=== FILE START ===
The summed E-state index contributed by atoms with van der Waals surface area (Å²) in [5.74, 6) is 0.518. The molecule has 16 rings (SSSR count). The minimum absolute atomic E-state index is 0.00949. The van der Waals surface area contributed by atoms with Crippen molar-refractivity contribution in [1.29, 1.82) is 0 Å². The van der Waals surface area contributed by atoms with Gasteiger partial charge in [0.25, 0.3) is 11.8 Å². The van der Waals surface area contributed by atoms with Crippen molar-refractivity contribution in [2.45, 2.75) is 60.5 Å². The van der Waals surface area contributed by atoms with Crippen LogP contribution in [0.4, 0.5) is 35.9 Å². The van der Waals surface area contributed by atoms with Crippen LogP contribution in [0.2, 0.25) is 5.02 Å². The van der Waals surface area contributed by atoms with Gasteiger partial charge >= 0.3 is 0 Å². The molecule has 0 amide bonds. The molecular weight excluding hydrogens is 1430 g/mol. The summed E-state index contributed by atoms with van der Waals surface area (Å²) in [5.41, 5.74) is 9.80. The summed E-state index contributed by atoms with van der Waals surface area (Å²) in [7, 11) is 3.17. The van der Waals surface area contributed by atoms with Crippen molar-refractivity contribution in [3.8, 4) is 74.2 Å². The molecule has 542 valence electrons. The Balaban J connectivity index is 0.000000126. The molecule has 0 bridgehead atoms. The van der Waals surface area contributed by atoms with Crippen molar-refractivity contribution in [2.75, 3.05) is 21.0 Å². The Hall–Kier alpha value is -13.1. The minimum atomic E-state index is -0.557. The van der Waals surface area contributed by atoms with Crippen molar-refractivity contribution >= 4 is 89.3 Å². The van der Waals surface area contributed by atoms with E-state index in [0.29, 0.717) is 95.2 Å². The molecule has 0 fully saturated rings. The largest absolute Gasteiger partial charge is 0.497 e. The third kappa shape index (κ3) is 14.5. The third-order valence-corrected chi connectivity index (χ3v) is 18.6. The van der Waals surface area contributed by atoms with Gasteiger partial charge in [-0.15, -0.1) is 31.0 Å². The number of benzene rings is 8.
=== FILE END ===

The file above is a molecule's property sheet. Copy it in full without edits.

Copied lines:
The summed E-state index contributed by atoms with van der Waals surface area (Å²) in [5.74, 6) is 0.518. The molecule has 16 rings (SSSR count). The minimum absolute atomic E-state index is 0.00949. The van der Waals surface area contributed by atoms with Crippen molar-refractivity contribution in [1.29, 1.82) is 0 Å². The van der Waals surface area contributed by atoms with Gasteiger partial charge in [0.25, 0.3) is 11.8 Å². The van der Waals surface area contributed by atoms with Crippen molar-refractivity contribution in [2.45, 2.75) is 60.5 Å². The van der Waals surface area contributed by atoms with Crippen LogP contribution in [0.4, 0.5) is 35.9 Å². The van der Waals surface area contributed by atoms with Crippen LogP contribution in [0.2, 0.25) is 5.02 Å². The van der Waals surface area contributed by atoms with Gasteiger partial charge >= 0.3 is 0 Å². The molecule has 0 amide bonds. The molecular weight excluding hydrogens is 1430 g/mol. The summed E-state index contributed by atoms with van der Waals surface area (Å²) in [5.41, 5.74) is 9.80. The summed E-state index contributed by atoms with van der Waals surface area (Å²) in [7, 11) is 3.17. The van der Waals surface area contributed by atoms with Crippen molar-refractivity contribution in [3.8, 4) is 74.2 Å². The molecule has 542 valence electrons. The Balaban J connectivity index is 0.000000126. The molecule has 0 bridgehead atoms. The van der Waals surface area contributed by atoms with Crippen molar-refractivity contribution in [2.75, 3.05) is 21.0 Å². The Hall–Kier alpha value is -13.1. The minimum atomic E-state index is -0.557. The van der Waals surface area contributed by atoms with Crippen molar-refractivity contribution >= 4 is 89.3 Å². The van der Waals surface area contributed by atoms with E-state index in [0.29, 0.717) is 95.2 Å². The molecule has 0 fully saturated rings. The largest absolute Gasteiger partial charge is 0.497 e. The third kappa shape index (κ3) is 14.5. The third-order valence-corrected chi connectivity index (χ3v) is 18.6. The van der Waals surface area contributed by atoms with Gasteiger partial charge in [-0.15, -0.1) is 31.0 Å². The number of benzene rings is 8.